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Craters of the Moon is a geothermal walkway with Lunar Landscapes – hence its name. Craters of the Moon showcases the natural thermal activity of Taupō including bubbling craters, steam vents, interesting plants and colourful soils. Being relatively flat and only a 45 minutes walk, this activity is a great experience for all ages! Whether you’re a visitor or a local, you need to do this at least once!
Hot springs for centuries have provided hot water for cooking and bathing, a hot ground for ovens, and mud for medicinal purposes. About 20% of electricity used in New Zealand is generated using geothermal energy and most of that is generated from within the Taupō Volcanic Zone. In 1958 when the power generation started using geothermal resources in Wairakei, the heat flow from underground increased x 10 which consisted of numerous eruptions of pumice, mud and steam across the area you walk through. However, do not worry, the Thermal activity peaked in 1970 and has low ever since. It does pay to note, that all though activity is at an all time low, the craters are simply sleeping, they are not dead, therefore changes still happen. At the time of inception, Wairakei was the first geothermal power station to be opened in New Zealand, and only the second in the world!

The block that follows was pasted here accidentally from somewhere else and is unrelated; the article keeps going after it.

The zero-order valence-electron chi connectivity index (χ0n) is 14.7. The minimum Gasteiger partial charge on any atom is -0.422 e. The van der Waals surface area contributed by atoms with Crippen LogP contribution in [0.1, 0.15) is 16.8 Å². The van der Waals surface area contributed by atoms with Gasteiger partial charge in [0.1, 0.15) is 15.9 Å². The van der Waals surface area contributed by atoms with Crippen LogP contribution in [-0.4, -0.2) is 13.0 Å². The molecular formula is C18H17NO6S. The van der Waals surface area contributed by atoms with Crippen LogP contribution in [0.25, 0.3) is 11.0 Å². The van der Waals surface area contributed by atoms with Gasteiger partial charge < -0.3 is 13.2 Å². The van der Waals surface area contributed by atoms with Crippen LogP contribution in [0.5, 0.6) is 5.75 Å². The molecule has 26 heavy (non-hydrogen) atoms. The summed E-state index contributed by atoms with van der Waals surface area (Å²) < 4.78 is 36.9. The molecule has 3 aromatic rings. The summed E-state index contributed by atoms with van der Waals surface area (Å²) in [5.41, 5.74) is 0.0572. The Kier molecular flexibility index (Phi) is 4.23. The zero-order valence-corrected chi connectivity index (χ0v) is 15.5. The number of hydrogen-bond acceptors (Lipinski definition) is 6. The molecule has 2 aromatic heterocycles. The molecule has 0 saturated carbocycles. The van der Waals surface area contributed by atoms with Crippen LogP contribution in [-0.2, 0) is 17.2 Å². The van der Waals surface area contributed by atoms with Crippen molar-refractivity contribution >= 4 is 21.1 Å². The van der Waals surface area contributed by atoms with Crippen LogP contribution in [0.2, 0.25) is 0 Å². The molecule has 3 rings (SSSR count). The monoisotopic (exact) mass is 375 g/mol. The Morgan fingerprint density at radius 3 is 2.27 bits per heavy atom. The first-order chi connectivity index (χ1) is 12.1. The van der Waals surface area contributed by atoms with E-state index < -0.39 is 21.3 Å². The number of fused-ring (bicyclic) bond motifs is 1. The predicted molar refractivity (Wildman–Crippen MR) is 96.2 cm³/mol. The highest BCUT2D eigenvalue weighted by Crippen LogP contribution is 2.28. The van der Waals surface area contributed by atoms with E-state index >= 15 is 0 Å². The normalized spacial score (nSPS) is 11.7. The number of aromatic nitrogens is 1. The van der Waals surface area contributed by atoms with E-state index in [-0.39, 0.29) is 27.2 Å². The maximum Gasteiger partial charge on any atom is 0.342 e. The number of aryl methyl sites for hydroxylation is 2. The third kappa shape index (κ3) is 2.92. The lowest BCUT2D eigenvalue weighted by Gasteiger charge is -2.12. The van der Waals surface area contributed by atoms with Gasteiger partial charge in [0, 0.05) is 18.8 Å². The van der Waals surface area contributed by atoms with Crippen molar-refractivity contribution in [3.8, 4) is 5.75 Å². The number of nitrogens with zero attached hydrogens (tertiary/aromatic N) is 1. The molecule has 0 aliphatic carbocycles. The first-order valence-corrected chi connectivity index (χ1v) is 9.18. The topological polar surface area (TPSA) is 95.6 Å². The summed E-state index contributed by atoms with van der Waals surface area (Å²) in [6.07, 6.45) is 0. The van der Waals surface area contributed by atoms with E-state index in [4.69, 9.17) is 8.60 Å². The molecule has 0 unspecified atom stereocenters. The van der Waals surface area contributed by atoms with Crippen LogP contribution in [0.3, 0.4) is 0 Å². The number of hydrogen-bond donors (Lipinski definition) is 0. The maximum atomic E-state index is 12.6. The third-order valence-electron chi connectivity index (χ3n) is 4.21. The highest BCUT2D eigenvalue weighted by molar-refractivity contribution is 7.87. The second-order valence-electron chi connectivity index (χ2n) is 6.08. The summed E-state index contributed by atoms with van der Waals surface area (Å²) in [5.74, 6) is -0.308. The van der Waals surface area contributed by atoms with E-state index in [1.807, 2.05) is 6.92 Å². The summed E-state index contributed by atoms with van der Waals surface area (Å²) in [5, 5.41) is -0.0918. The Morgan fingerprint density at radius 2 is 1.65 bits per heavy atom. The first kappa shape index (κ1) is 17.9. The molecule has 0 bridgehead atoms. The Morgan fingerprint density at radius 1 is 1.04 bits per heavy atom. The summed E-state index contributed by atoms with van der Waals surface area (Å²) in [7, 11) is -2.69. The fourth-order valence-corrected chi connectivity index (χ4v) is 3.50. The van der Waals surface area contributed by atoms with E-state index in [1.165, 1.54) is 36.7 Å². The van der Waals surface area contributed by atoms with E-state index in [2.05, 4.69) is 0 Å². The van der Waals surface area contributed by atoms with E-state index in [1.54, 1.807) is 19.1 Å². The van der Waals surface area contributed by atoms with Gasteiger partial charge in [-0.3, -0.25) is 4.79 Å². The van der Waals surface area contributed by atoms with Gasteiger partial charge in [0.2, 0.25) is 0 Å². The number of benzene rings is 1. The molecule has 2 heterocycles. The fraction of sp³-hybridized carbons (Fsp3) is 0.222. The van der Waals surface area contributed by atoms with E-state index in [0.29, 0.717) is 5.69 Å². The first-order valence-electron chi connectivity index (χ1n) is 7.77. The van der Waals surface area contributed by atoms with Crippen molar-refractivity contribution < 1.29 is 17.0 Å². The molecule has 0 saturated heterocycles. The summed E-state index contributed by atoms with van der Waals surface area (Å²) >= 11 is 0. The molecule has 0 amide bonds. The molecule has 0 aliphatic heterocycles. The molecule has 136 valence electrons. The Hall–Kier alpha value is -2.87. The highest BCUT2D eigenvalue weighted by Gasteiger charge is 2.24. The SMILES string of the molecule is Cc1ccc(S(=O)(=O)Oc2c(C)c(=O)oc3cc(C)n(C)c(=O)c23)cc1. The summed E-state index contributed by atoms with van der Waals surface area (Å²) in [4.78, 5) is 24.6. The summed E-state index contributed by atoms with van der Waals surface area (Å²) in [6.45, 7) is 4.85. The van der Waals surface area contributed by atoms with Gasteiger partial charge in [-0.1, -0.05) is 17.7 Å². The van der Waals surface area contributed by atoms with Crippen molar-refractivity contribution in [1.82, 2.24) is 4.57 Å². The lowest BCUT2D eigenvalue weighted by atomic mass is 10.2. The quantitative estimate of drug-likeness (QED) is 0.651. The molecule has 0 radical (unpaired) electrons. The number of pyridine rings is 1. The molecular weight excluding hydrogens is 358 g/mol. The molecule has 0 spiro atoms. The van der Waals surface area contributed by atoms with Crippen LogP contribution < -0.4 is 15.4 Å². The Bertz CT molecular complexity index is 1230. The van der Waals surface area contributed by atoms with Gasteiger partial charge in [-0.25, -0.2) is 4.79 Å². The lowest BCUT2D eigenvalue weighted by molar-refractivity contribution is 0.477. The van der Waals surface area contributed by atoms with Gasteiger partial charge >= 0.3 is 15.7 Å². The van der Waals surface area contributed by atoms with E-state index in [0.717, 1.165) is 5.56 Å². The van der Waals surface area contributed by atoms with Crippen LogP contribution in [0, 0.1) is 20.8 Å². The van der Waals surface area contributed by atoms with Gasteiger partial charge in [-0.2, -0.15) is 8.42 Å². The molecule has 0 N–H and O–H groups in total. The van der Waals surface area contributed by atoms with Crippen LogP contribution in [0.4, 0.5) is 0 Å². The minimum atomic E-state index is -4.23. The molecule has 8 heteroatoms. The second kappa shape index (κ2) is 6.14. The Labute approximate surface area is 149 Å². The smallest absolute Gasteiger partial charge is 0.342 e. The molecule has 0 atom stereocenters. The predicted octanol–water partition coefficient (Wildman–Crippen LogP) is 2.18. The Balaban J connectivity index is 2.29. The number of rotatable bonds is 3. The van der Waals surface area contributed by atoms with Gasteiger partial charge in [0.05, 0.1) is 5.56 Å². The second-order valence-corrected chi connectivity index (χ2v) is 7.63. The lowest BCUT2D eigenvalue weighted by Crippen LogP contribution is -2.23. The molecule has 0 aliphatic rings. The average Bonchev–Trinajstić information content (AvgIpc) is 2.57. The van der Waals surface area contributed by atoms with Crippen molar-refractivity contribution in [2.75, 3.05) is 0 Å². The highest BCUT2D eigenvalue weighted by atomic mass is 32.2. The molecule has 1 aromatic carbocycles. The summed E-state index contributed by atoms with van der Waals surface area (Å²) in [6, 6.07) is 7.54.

In the late 1980’s the Department of Conservation was managing Craters of the Moon and then in 1991, the Craters of the Moon Trust was formed with the objective of protecting local visitors and tourists against theft and vandalism which plagued the Department of Conservation facilities in the Wairakei Tourist Park at that time. The Craters operation started out in a second-hand caravan however, has now grown into the visitor kiosk that is present today. The visitor kiosk at Craters is an eco-friendly off-grid energy user, with geothermal floor heating, an electricity supply provided by solar photovoltaic cells, and water supplied by tanks onsite.
Thermal activity is very common in New Zealand because we lie on the edge of two colliding tectonic plates, the Pacific and the Indo-Australian Plates. The Pacific Plate is pushed downward beneath the North Island and the deeper it goes, the hotter it gets! Craters of the Moon is still a live and expanding geothermal area. You will experience steam vents and craters that are continuously slowly forming and changing as under ground steam finds new passages to the surface. You never know, it may look very different on your next visit.